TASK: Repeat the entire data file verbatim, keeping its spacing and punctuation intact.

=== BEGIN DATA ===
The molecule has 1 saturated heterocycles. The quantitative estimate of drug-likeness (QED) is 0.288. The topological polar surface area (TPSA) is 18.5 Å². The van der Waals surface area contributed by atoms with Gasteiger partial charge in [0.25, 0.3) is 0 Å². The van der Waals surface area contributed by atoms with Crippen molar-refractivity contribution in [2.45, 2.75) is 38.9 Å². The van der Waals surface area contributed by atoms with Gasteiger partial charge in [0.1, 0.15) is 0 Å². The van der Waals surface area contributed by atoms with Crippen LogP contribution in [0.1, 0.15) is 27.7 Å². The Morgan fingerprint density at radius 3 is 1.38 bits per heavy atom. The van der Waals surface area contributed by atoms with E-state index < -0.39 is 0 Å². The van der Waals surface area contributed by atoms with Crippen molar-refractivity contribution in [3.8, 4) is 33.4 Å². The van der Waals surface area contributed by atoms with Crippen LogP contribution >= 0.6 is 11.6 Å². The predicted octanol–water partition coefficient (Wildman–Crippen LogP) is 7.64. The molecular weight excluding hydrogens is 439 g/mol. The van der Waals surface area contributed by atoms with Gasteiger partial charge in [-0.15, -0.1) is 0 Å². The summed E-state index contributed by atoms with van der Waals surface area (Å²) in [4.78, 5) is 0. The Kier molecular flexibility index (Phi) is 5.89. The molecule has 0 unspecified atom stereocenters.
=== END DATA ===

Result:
The molecule has 1 saturated heterocycles. The quantitative estimate of drug-likeness (QED) is 0.288. The topological polar surface area (TPSA) is 18.5 Å². The van der Waals surface area contributed by atoms with Gasteiger partial charge in [0.25, 0.3) is 0 Å². The van der Waals surface area contributed by atoms with Crippen molar-refractivity contribution in [2.45, 2.75) is 38.9 Å². The van der Waals surface area contributed by atoms with Gasteiger partial charge in [0.1, 0.15) is 0 Å². The van der Waals surface area contributed by atoms with Crippen LogP contribution in [0.1, 0.15) is 27.7 Å². The Morgan fingerprint density at radius 3 is 1.38 bits per heavy atom. The van der Waals surface area contributed by atoms with E-state index < -0.39 is 0 Å². The van der Waals surface area contributed by atoms with Crippen molar-refractivity contribution in [3.8, 4) is 33.4 Å². The van der Waals surface area contributed by atoms with Crippen LogP contribution >= 0.6 is 11.6 Å². The predicted octanol–water partition coefficient (Wildman–Crippen LogP) is 7.64. The molecular weight excluding hydrogens is 439 g/mol. The van der Waals surface area contributed by atoms with Gasteiger partial charge in [-0.15, -0.1) is 0 Å². The summed E-state index contributed by atoms with van der Waals surface area (Å²) in [4.78, 5) is 0. The Kier molecular flexibility index (Phi) is 5.89. The molecule has 0 unspecified atom stereocenters.